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Hoffmann, R. A wiki for the life sciences where authorship matters. Nature Genetics (2008)

Early development of the Drosophila mushroom body: the roles of eyeless and dachshund.

The mushroom body (MB) is a uniquely identifiable brain structure present in most arthropods. Functional studies have established its role in learning and memory. Here we describe the early embryonic origin of the four neuroblasts that give rise to the mushroom body and follow its morphogenesis through later embryonic stages. In the late embryo, axons of MB neurons lay down a characteristic pattern of pathways. eyeless (ey) and dachshund (dac) are expressed in the progenitor cells and neurons of the MB in the embryo and larva. In the larval brains of the hypomorphic ey(R) strain, we find that beside an overall reduction of MB neurons, one MB pathway, the medial lobe, is malformed or missing. Overexpression of eyeless in MBs under the control of an MB-specific promoter results in a converse type of axon pathway abnormality, i.e. malformation or loss of the dorsal lobe. In contrast, loss of dachshund results in deformation of the dorsal lobe, whereas no lobe abnormalities can be detected following dachshund overexpression. These results indicate that ey and dachshund may have a role in axon pathway selection during embryogenesis.[1]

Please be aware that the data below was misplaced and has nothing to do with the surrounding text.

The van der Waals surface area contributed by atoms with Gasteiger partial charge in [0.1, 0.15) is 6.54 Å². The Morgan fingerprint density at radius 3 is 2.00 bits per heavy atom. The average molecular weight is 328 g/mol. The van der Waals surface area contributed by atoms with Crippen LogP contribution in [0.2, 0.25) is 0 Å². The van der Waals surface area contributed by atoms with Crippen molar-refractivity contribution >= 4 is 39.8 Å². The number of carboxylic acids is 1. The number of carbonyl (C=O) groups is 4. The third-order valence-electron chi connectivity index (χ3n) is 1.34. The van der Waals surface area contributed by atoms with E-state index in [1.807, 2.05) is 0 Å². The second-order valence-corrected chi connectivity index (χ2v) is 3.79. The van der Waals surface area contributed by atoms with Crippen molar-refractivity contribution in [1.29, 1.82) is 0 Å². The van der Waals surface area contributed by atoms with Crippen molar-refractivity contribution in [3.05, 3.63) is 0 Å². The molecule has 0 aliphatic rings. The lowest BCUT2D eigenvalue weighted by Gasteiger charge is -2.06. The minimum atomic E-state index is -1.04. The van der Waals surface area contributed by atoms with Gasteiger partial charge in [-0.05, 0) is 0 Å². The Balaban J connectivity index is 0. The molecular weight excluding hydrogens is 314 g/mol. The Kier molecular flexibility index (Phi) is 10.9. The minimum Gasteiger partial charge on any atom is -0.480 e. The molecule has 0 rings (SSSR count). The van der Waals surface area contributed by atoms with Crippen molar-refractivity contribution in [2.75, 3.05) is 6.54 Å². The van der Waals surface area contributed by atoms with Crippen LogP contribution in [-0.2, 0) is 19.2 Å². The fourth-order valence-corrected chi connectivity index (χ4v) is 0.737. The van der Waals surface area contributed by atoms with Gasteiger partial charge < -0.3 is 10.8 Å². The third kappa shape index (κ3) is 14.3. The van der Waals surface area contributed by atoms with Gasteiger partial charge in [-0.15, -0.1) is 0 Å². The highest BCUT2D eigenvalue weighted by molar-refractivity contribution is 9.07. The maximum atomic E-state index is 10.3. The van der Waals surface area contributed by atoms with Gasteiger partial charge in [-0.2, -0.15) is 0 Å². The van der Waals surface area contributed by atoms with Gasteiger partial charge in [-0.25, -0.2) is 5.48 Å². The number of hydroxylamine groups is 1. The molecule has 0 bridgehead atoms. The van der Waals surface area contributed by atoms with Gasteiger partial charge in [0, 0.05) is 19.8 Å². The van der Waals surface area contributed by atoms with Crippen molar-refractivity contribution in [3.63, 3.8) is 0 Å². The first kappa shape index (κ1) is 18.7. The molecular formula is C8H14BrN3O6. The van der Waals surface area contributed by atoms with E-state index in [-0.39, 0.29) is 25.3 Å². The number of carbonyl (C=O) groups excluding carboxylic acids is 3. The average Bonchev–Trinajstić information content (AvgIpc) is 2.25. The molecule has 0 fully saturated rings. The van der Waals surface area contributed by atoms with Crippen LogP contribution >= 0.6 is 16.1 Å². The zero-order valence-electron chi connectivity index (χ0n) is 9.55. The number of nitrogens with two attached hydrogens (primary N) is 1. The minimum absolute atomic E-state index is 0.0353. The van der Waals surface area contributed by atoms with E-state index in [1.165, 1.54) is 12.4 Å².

1. Early development of the Drosophila mushroom body: the roles of eyeless and dachshund. Noveen, A., Daniel, A., Hartenstein, V. Development (2000) [Pubmed]
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